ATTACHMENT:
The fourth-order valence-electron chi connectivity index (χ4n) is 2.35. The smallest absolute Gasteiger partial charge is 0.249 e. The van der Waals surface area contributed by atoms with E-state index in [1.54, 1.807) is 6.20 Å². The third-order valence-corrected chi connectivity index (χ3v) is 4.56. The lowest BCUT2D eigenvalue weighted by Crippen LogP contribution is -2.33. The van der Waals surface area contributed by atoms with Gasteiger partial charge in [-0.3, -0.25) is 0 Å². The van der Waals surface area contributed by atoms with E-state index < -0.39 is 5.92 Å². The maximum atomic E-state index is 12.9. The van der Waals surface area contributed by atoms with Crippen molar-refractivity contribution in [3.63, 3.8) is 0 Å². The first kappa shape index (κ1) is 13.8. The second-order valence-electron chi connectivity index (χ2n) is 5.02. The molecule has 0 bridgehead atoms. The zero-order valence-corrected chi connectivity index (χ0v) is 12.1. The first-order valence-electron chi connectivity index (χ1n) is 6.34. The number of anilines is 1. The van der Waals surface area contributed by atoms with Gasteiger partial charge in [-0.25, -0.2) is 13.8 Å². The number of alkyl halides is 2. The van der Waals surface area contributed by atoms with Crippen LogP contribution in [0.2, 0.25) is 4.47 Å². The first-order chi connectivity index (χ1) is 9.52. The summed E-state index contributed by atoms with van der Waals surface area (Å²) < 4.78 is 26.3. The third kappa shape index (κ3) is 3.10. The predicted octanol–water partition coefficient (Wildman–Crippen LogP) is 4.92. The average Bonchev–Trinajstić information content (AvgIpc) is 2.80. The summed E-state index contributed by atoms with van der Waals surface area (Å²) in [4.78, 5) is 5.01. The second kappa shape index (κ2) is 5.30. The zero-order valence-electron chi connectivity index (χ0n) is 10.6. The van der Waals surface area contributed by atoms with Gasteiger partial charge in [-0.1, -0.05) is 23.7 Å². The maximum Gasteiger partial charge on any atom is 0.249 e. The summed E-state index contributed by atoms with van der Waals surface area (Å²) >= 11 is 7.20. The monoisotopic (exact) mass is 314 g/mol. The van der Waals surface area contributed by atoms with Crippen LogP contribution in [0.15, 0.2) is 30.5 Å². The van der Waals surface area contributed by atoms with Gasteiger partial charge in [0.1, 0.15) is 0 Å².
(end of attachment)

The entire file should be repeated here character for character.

The fourth-order valence-electron chi connectivity index (χ4n) is 2.35. The smallest absolute Gasteiger partial charge is 0.249 e. The van der Waals surface area contributed by atoms with E-state index in [1.54, 1.807) is 6.20 Å². The third-order valence-corrected chi connectivity index (χ3v) is 4.56. The lowest BCUT2D eigenvalue weighted by Crippen LogP contribution is -2.33. The van der Waals surface area contributed by atoms with Gasteiger partial charge in [-0.3, -0.25) is 0 Å². The van der Waals surface area contributed by atoms with E-state index < -0.39 is 5.92 Å². The maximum atomic E-state index is 12.9. The van der Waals surface area contributed by atoms with Crippen molar-refractivity contribution in [3.63, 3.8) is 0 Å². The first kappa shape index (κ1) is 13.8. The second-order valence-electron chi connectivity index (χ2n) is 5.02. The molecule has 0 bridgehead atoms. The zero-order valence-corrected chi connectivity index (χ0v) is 12.1. The first-order valence-electron chi connectivity index (χ1n) is 6.34. The number of anilines is 1. The van der Waals surface area contributed by atoms with Gasteiger partial charge in [-0.25, -0.2) is 13.8 Å². The number of alkyl halides is 2. The van der Waals surface area contributed by atoms with Crippen LogP contribution in [0.2, 0.25) is 4.47 Å². The first-order chi connectivity index (χ1) is 9.52. The summed E-state index contributed by atoms with van der Waals surface area (Å²) < 4.78 is 26.3. The third kappa shape index (κ3) is 3.10. The predicted octanol–water partition coefficient (Wildman–Crippen LogP) is 4.92. The average Bonchev–Trinajstić information content (AvgIpc) is 2.80. The summed E-state index contributed by atoms with van der Waals surface area (Å²) in [4.78, 5) is 5.01. The second kappa shape index (κ2) is 5.30. The zero-order valence-electron chi connectivity index (χ0n) is 10.6. The van der Waals surface area contributed by atoms with Gasteiger partial charge in [-0.1, -0.05) is 23.7 Å². The maximum Gasteiger partial charge on any atom is 0.249 e. The summed E-state index contributed by atoms with van der Waals surface area (Å²) >= 11 is 7.20. The monoisotopic (exact) mass is 314 g/mol. The van der Waals surface area contributed by atoms with Crippen LogP contribution in [0.15, 0.2) is 30.5 Å². The van der Waals surface area contributed by atoms with Gasteiger partial charge in [0.1, 0.15) is 0 Å².